His confidential relations with the King often gave him a position of great influence. The position of cupbearer is greatly valued and given to only a select few throughout history. Qualifications for the job were not held lightly but of high esteem, valued for their beauty and even more for their modesty, industriousness and courage.

So having not been poisoned, Nehemiah currently has a good life and is almost certainly very wealthy.

Having heard the news, he weeps but what does he do about this?

He could have said, “That is all very sad, but I’m too far away and too busy to do anything about it!”

Alternatively, he could have prayed for God to put it right. What he actually does is, we are told, that for some days he mourned, fasted and prayed. He confesses past sins and asks God that he may be God’s servant to put right the issue of the walls. Thus by selflessness, he converts his empathy into a practical plan to redress the problem.

Now Nehemiah has to go to ask to be released and in chapter 2, he goes to Artaxerxes very much afraid. Rulers in those days especially the most prominent in the world at that time could easily have you killed for one wrong word, so Nehemiah shows great courage. Artaxerxes asks him what he wants.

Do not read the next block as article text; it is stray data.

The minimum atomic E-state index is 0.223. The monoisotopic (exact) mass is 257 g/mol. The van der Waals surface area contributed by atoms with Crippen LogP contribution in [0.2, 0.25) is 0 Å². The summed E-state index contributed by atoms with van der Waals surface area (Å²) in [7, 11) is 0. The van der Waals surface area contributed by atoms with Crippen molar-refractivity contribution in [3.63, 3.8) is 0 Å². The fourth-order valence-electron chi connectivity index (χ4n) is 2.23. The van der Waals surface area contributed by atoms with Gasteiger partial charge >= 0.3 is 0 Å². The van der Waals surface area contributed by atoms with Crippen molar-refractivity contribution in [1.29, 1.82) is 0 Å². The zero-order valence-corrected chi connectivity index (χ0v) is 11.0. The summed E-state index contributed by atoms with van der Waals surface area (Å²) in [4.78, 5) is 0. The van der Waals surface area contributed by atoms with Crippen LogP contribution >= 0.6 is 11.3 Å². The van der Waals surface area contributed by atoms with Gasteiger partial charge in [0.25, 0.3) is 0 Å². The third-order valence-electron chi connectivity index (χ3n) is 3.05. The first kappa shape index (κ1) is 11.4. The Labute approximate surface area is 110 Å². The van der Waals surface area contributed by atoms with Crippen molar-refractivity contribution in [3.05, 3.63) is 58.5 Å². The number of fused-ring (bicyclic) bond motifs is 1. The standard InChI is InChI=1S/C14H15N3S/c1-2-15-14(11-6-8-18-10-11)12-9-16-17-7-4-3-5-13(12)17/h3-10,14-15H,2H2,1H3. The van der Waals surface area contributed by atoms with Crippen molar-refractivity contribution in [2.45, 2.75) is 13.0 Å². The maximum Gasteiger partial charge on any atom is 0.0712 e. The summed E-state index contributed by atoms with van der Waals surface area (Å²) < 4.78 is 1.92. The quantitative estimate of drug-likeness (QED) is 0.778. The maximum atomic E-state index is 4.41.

Cleverly, Nehemiah does not say that he wants to reinstate Jerusalem as a city of importance, which would immediately initiate resistance and would probably result in refusal to allow him to go. Instead he refers to his ancestors,

“Why should my face not look sad when the city where my ancestors are buried lies in ruins, and its gates have been destroyed by fire?” (v3)

Here Nehemiah shows his wisdom and his cunning (in a nice way). Ancestors and their tombs were very important to ancient peoples, even pagans.

Thus the King allows him to go for a limited time.

There are already opposing external forces who, for their own reasons, do not want Jerusalem rebuilt.

“When Sanballat the Horonite and Tobiah the Ammonite official heard about this, they were very much disturbed that someone had come to promote the welfare of the Israelites.” (v10)

Again Nehemiah shows his courage in not being afraid of these powerful forces.